“When They Saw the Star…”

KNOM's Christmas star

Passersby near KNOM studios have an extra reason to think of Christmas these days. High atop our FM transmitter tower, our Christmas star is lit, brightly punctuating the Nome skyline.

As Static readers may know, our Christmas star — which we illuminate at the onset of every Advent and keep lit throughout the Christmas season — is one of our oldest holiday traditions, and given the open landscape of our region, it’s visible for miles, a symbolic beacon seen by local residents, travelers, and even airplane passengers.

Of course, it’s hardly our only way of marking the season. Our volunteer producers work on the latest installment of our annual Christmas radio drama, and all on staff help with our annual Christmas Call-In Show, during which listeners can personally say a Christmas greeting to far-flung friends or family.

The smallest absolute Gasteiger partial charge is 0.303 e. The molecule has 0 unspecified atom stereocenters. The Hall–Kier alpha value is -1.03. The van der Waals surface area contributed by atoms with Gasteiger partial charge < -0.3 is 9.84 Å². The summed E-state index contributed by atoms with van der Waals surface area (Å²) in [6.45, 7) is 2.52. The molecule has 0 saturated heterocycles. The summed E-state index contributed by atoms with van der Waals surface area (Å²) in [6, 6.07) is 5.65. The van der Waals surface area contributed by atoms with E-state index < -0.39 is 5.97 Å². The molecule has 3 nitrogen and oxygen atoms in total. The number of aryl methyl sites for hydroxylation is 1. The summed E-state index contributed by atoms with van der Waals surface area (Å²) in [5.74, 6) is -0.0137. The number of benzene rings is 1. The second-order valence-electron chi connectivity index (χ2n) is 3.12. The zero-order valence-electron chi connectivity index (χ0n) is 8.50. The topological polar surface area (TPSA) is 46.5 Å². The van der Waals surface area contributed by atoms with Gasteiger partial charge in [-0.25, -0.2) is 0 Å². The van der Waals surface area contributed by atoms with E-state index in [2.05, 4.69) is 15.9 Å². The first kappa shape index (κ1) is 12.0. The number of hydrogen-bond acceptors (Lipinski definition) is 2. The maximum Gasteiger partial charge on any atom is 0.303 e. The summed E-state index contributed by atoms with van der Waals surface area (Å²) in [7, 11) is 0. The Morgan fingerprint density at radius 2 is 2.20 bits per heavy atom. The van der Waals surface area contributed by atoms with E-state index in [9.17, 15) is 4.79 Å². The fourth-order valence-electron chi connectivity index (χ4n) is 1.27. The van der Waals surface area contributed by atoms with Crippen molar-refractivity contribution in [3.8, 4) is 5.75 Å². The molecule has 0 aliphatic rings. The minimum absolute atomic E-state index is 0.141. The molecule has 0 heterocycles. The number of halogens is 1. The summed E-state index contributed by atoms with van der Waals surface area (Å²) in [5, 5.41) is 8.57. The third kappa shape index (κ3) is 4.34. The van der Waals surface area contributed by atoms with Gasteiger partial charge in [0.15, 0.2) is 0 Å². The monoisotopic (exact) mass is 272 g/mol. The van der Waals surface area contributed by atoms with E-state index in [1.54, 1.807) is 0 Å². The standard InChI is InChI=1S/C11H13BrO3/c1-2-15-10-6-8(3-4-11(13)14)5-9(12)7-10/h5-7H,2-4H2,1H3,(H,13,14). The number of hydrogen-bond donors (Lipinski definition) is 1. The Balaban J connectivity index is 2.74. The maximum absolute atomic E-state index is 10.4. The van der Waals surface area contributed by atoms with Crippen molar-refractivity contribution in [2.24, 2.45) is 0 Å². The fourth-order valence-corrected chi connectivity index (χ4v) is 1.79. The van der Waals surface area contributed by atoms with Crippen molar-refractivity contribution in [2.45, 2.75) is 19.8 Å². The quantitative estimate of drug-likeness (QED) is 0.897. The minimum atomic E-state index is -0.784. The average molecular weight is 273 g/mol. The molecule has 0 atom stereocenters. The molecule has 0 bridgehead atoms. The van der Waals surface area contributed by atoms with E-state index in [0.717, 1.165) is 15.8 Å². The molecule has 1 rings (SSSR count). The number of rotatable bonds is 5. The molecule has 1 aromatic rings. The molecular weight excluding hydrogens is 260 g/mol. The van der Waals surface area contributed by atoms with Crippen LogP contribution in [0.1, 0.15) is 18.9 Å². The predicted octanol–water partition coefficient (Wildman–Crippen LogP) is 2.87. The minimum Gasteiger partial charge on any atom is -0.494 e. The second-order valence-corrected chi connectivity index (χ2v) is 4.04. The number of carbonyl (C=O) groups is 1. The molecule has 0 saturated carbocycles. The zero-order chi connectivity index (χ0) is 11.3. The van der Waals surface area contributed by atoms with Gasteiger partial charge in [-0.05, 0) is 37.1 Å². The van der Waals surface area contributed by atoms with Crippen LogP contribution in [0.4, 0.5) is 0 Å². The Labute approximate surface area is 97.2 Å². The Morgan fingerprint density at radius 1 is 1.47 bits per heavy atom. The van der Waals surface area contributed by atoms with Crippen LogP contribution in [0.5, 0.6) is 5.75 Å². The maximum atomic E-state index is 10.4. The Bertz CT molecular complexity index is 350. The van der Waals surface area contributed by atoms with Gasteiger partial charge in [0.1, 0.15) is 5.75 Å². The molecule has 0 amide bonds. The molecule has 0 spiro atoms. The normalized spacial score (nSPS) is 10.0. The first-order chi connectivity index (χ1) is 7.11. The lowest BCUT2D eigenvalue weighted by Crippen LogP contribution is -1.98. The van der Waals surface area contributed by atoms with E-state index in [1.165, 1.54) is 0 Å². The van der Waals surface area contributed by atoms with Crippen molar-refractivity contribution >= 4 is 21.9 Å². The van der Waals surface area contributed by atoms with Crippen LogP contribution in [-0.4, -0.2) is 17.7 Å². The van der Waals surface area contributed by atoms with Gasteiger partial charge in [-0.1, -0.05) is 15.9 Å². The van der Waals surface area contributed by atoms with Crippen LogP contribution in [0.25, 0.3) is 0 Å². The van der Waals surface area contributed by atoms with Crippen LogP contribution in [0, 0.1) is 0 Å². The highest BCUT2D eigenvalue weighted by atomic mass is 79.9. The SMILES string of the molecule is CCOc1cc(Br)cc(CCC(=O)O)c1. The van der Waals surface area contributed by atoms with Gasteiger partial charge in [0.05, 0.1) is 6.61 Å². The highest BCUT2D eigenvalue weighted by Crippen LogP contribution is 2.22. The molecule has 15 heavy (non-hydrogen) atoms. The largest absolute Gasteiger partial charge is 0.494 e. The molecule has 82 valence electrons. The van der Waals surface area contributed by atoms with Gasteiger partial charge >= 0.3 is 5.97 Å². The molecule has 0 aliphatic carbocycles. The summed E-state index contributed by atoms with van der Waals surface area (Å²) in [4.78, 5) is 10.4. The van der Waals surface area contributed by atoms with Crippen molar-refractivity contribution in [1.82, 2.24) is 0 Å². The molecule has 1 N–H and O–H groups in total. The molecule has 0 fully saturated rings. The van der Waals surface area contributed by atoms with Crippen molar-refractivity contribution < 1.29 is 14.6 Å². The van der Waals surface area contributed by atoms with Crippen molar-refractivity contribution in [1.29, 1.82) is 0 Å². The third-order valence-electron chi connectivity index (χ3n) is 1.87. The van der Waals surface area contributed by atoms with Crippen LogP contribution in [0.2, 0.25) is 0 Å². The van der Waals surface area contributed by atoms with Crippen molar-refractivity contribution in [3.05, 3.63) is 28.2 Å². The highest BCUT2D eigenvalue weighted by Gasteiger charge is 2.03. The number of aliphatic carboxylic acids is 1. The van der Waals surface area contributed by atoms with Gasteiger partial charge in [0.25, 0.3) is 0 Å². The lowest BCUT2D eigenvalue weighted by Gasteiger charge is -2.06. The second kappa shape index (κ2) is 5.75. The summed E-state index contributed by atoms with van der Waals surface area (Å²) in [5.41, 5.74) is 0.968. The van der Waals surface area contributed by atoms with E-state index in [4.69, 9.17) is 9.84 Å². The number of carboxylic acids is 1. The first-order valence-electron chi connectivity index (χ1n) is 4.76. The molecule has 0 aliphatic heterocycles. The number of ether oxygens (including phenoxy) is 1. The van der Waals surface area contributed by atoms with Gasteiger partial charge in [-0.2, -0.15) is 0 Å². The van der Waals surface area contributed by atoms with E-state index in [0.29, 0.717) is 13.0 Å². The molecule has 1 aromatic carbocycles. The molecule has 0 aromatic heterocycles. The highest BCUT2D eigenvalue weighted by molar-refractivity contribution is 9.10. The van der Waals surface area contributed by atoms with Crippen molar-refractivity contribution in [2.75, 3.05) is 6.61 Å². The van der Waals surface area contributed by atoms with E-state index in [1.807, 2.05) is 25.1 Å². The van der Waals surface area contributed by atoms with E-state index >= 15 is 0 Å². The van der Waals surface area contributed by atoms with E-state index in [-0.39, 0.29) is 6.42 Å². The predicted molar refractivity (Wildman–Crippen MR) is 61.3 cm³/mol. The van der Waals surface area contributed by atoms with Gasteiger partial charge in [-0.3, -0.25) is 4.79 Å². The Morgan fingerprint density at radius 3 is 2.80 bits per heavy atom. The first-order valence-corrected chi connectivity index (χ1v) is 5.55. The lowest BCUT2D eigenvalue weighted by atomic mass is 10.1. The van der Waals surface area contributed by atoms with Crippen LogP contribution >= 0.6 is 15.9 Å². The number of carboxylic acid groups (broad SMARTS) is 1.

Christmas stocking in KNOM studios

An example of the decorations one finds around KNOM studios at this time of year. Photo: David Dodman, KNOM.

Our music and radio spots are Christmas-themed, too, and on Christmas Day, we broadcast live Mass from our local parish, St. Joseph Catholic Church in Nome, with special thoughts and prayers going to the many listeners in rural, Western Alaskan communities that have no local priest. Our studios — and St. Joseph church — are bedecked with many of the same types of decorations that may adorn your homes, although in the case of St. Joe’s, there’s a loving nod to rural Alaska: in the manger scene (pictured below), Mary, Joseph, and the Christ child are all wearing Alaska-Native-style parkas.

In ways simple or subtle, we’re doing what we can to make this season bright for our region. Thanks for making it possible. Merry Christmas!

Christmas creche at St. Joseph Catholic Church, Nome

Like so many Catholic churches around the world, the parish two blocks away from KNOM studios – St. Joseph Catholic Church – features a manger scene and Christmas tree during this Advent season. But the Nome creche bears a touch of rural Alaska: the baby Jesus, Mary, and Joseph wear traditional parkas fit for our region’s harsh winters.